https://drupal.org/documentation/customization/php-snippets – this is a great part of the drupal site that deals with the concept of inserting snippets of code into your site to do specific things.
https://drupal.org/node/23223 – This is a great article that deals with the mechanics of how to insert the code into your site.
Some of my search result pages can get pretty long. And there is a nice, very simple module that will give you the auto-return to the top thingy that is so nice and convenient:
Scroll to Top was the easiest module to install ever. You literally just enable it and it starts to work. Very nice. Now, on long pages you get a floating up arrow in the bottom righ hand side of the page that will allow your user to get back to the top quickly.
Now that I have all that pesky WYSIWYG stuff out of the way, it is back to design. And I need to get some better menus than I have.
Menus on Drupal can be a bit tricky but once you get the hang of them, they are easy to integrate with your site through the mechanisms of Panels. More to come…
well, i have all my great drupal environments setup. but as i started working with php code in aptana, i realized pretty quickly that i was going to need a local web server to test the php pages. so, install apache for windows xp. let me digress. windows xp is one of the best OSs ever developed. this MCSE isn’t big on MS much these days but XP is still a masterpiece. it will run so much stuff and run it well. i have a nearly ten year old dell running XP and it works great. it will run all the modern open source crap that i want and it is as solid as a rock. there is a reason that the biz community ran XP for as long as it did. and DOES. there are still millions of PCs out there in offices all over the place that run xp. there just isn’t a good reason to get rid of it when it will do 96% of what you need on hardware that is now pretty old. the only thing it won’t run that i actually care about is IE9. and i would never use that anyway if i didn’t have to plan my development around its css quirks.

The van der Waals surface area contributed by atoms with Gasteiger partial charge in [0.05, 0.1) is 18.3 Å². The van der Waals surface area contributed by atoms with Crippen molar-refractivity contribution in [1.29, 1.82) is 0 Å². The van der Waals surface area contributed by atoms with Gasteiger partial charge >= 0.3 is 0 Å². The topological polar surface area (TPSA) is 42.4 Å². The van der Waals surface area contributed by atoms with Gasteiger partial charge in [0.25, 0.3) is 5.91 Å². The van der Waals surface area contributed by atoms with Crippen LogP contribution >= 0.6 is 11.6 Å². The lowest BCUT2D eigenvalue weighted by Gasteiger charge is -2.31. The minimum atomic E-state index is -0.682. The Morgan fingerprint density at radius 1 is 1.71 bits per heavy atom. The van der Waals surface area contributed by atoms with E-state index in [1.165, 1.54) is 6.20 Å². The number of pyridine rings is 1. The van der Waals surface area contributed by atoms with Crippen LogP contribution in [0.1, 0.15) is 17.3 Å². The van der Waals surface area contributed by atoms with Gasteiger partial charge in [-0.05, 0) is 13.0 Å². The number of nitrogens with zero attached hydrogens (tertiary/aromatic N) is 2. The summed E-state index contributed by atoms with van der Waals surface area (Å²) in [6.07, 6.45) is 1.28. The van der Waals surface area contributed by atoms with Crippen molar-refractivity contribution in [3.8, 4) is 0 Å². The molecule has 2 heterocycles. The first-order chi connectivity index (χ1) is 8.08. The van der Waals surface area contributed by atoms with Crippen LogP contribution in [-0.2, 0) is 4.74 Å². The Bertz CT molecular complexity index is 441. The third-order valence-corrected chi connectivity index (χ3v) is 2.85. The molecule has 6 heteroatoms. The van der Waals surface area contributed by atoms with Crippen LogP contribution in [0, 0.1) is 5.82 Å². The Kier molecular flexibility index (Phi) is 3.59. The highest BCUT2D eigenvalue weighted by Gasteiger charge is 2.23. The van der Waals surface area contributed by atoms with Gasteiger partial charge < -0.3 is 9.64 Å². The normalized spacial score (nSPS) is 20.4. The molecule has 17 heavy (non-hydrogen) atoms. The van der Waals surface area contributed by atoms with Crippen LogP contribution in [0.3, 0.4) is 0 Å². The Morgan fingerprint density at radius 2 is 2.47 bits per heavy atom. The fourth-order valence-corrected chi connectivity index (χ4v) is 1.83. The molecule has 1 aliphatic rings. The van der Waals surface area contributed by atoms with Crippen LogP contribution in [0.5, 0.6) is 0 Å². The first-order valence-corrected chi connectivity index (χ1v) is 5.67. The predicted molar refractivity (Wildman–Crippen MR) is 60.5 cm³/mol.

i love XP. it’s great and it is a product like americans used to make: no planned obsolescence.
so, i’m installing a full WAMP server. most of the config for WAMP was pretty easy. the hard part was getting aptana to work properly with apache and the installed browsers so that the preview features could be used. for clues on that i am attaching a SS of what my server config looked like in aptana. it was a pain and i don’t believe that it was well documented. so, i posted what i did to stackoverflow here: http://stackoverflow.com/questions/12188045/aptana-studio-3-generic-server-doesnt-support-start/14402908#14402908
So I have my two environments up and running. What I need to do now is get them aligned so I can do proper testing in the dev environment before moving the files to prod with a minimum of trouble. So, I have my dev environment on a vm on my laptop. i can access prod from the laptop or desktop via the drupal web interface. I can also access it via SSH and aptana. that’s the way that i can upload the code to prod. but i need to be able to access the dev code consistently from the desktop (the vm is on the laptop and the files are too big to move around).
so i need to be able to access the laptop vm from the desktop. and since they (desk n vm) are on different networks i have to route packets from the vm network to the home wireless network. otherwise, i’m going to have to sync the code files from the desk to the lap, upload the files on the laptop to the vm for testing, then upload from desk to prod via ssh. i think that i might try to get SSH running on the vm centos install then make it accessible to the desk. that would also closely mimic prod. that’s the ticket.
well, the holidays are over. while i enjoyed eating three pounds of fudge per day, i am ready to get back in the saddle. coffee in hand, i am now on chapter 9 of shreve’s drupal theming book.
this book has been perfect for me. diving into the nuts and bolts of how Drupal really works. exploring and understanding the relationships between .tpl, .css and .info files in drupal is really the key to understanding how to make the site look the way you want it to.